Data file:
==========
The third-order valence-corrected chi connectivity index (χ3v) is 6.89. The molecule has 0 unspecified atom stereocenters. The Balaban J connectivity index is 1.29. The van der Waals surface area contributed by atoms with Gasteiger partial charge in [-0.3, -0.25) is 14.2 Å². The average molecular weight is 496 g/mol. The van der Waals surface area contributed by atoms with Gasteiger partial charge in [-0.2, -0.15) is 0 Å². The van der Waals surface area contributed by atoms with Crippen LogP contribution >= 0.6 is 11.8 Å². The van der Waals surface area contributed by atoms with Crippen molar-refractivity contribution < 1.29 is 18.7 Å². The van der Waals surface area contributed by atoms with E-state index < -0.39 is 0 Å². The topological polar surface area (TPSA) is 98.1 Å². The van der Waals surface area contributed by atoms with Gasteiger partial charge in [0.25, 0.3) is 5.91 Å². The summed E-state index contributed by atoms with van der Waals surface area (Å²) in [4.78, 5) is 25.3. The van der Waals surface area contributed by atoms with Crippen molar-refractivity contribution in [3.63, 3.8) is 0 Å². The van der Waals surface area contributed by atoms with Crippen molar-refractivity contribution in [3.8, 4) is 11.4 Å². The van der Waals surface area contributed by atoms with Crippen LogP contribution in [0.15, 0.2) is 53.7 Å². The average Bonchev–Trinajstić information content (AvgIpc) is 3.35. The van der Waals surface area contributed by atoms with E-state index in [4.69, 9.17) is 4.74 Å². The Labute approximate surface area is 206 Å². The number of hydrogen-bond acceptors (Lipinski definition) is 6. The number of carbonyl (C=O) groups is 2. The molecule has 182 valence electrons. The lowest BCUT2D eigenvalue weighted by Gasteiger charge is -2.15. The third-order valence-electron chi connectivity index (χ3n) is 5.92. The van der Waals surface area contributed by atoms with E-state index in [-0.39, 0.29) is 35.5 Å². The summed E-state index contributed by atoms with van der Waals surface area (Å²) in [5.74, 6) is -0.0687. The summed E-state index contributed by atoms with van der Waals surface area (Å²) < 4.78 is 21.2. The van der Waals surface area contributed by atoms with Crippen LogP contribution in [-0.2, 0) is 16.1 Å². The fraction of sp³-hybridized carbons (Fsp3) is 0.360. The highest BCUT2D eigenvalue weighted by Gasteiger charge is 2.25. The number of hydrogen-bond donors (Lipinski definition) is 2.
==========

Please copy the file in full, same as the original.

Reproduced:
The third-order valence-corrected chi connectivity index (χ3v) is 6.89. The molecule has 0 unspecified atom stereocenters. The Balaban J connectivity index is 1.29. The van der Waals surface area contributed by atoms with Gasteiger partial charge in [-0.3, -0.25) is 14.2 Å². The average molecular weight is 496 g/mol. The van der Waals surface area contributed by atoms with Gasteiger partial charge in [-0.2, -0.15) is 0 Å². The van der Waals surface area contributed by atoms with Crippen LogP contribution >= 0.6 is 11.8 Å². The van der Waals surface area contributed by atoms with Crippen molar-refractivity contribution < 1.29 is 18.7 Å². The van der Waals surface area contributed by atoms with E-state index < -0.39 is 0 Å². The topological polar surface area (TPSA) is 98.1 Å². The van der Waals surface area contributed by atoms with Gasteiger partial charge in [0.25, 0.3) is 5.91 Å². The summed E-state index contributed by atoms with van der Waals surface area (Å²) in [4.78, 5) is 25.3. The van der Waals surface area contributed by atoms with Crippen molar-refractivity contribution in [3.63, 3.8) is 0 Å². The van der Waals surface area contributed by atoms with Crippen molar-refractivity contribution in [3.8, 4) is 11.4 Å². The van der Waals surface area contributed by atoms with Crippen LogP contribution in [0.15, 0.2) is 53.7 Å². The average Bonchev–Trinajstić information content (AvgIpc) is 3.35. The van der Waals surface area contributed by atoms with E-state index in [4.69, 9.17) is 4.74 Å². The Labute approximate surface area is 206 Å². The number of hydrogen-bond acceptors (Lipinski definition) is 6. The number of carbonyl (C=O) groups is 2. The molecule has 182 valence electrons. The lowest BCUT2D eigenvalue weighted by Gasteiger charge is -2.15. The third-order valence-electron chi connectivity index (χ3n) is 5.92. The van der Waals surface area contributed by atoms with E-state index in [-0.39, 0.29) is 35.5 Å². The summed E-state index contributed by atoms with van der Waals surface area (Å²) in [5.74, 6) is -0.0687. The summed E-state index contributed by atoms with van der Waals surface area (Å²) < 4.78 is 21.2. The van der Waals surface area contributed by atoms with Crippen LogP contribution in [-0.2, 0) is 16.1 Å². The fraction of sp³-hybridized carbons (Fsp3) is 0.360. The highest BCUT2D eigenvalue weighted by Gasteiger charge is 2.25. The number of hydrogen-bond donors (Lipinski definition) is 2.